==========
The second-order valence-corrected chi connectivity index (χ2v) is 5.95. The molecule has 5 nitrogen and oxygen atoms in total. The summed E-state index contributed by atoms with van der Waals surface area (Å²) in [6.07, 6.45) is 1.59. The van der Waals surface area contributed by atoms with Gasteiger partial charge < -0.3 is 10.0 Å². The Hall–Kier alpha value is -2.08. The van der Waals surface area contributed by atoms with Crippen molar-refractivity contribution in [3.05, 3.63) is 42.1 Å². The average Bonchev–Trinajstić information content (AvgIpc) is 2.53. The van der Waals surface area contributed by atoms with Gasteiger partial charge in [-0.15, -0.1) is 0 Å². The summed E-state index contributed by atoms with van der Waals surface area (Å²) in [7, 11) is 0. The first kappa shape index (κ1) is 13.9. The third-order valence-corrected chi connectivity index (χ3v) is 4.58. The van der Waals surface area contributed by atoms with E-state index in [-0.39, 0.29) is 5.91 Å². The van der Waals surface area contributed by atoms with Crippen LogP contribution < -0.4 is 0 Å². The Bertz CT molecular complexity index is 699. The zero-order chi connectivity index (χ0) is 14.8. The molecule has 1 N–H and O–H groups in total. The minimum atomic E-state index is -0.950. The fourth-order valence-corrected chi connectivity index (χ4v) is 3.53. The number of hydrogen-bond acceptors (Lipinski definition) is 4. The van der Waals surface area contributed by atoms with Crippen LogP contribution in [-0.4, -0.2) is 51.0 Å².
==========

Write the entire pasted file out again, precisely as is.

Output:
The second-order valence-corrected chi connectivity index (χ2v) is 5.95. The molecule has 5 nitrogen and oxygen atoms in total. The summed E-state index contributed by atoms with van der Waals surface area (Å²) in [6.07, 6.45) is 1.59. The van der Waals surface area contributed by atoms with Gasteiger partial charge < -0.3 is 10.0 Å². The Hall–Kier alpha value is -2.08. The van der Waals surface area contributed by atoms with Crippen molar-refractivity contribution in [3.05, 3.63) is 42.1 Å². The average Bonchev–Trinajstić information content (AvgIpc) is 2.53. The van der Waals surface area contributed by atoms with Gasteiger partial charge in [-0.15, -0.1) is 0 Å². The summed E-state index contributed by atoms with van der Waals surface area (Å²) in [7, 11) is 0. The first kappa shape index (κ1) is 13.9. The third-order valence-corrected chi connectivity index (χ3v) is 4.58. The van der Waals surface area contributed by atoms with E-state index in [-0.39, 0.29) is 5.91 Å². The van der Waals surface area contributed by atoms with Crippen LogP contribution < -0.4 is 0 Å². The Bertz CT molecular complexity index is 699. The zero-order chi connectivity index (χ0) is 14.8. The molecule has 1 N–H and O–H groups in total. The minimum atomic E-state index is -0.950. The fourth-order valence-corrected chi connectivity index (χ4v) is 3.53. The number of hydrogen-bond acceptors (Lipinski definition) is 4. The van der Waals surface area contributed by atoms with Crippen LogP contribution in [-0.4, -0.2) is 51.0 Å².